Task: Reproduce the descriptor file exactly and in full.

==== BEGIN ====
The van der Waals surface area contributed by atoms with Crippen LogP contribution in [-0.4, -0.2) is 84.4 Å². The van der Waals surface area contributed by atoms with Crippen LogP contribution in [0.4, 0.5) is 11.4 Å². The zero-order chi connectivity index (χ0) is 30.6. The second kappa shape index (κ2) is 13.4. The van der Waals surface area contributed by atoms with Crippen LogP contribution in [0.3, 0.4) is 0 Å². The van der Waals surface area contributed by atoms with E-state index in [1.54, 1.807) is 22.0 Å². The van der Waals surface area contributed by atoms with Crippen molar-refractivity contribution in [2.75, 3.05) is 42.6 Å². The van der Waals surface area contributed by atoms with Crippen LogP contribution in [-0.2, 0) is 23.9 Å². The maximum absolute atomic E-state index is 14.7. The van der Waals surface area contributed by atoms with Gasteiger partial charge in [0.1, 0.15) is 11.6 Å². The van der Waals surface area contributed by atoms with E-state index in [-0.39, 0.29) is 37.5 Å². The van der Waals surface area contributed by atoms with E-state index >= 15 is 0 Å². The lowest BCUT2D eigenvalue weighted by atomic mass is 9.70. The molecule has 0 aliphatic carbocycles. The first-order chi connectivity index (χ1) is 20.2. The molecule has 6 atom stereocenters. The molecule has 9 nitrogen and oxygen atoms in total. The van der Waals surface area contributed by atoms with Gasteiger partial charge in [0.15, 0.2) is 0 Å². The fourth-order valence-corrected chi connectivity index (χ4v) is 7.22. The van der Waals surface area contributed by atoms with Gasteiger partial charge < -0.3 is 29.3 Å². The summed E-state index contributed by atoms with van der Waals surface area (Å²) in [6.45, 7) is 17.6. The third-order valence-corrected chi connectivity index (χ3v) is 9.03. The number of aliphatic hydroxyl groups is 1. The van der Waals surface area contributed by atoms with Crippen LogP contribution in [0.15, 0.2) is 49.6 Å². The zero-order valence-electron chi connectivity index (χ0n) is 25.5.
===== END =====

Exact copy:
The van der Waals surface area contributed by atoms with Crippen LogP contribution in [-0.4, -0.2) is 84.4 Å². The van der Waals surface area contributed by atoms with Crippen LogP contribution in [0.4, 0.5) is 11.4 Å². The zero-order chi connectivity index (χ0) is 30.6. The second kappa shape index (κ2) is 13.4. The van der Waals surface area contributed by atoms with Crippen LogP contribution in [0.3, 0.4) is 0 Å². The van der Waals surface area contributed by atoms with E-state index in [1.54, 1.807) is 22.0 Å². The van der Waals surface area contributed by atoms with Crippen molar-refractivity contribution in [2.75, 3.05) is 42.6 Å². The van der Waals surface area contributed by atoms with Crippen LogP contribution in [-0.2, 0) is 23.9 Å². The maximum absolute atomic E-state index is 14.7. The van der Waals surface area contributed by atoms with Gasteiger partial charge in [0.1, 0.15) is 11.6 Å². The van der Waals surface area contributed by atoms with E-state index in [-0.39, 0.29) is 37.5 Å². The van der Waals surface area contributed by atoms with E-state index >= 15 is 0 Å². The lowest BCUT2D eigenvalue weighted by atomic mass is 9.70. The molecule has 0 aliphatic carbocycles. The first-order chi connectivity index (χ1) is 20.2. The molecule has 6 atom stereocenters. The molecule has 9 nitrogen and oxygen atoms in total. The van der Waals surface area contributed by atoms with Gasteiger partial charge in [0.15, 0.2) is 0 Å². The fourth-order valence-corrected chi connectivity index (χ4v) is 7.22. The van der Waals surface area contributed by atoms with Gasteiger partial charge < -0.3 is 29.3 Å². The summed E-state index contributed by atoms with van der Waals surface area (Å²) in [6.45, 7) is 17.6. The third-order valence-corrected chi connectivity index (χ3v) is 9.03. The number of aliphatic hydroxyl groups is 1. The van der Waals surface area contributed by atoms with Crippen LogP contribution in [0.15, 0.2) is 49.6 Å². The zero-order valence-electron chi connectivity index (χ0n) is 25.5.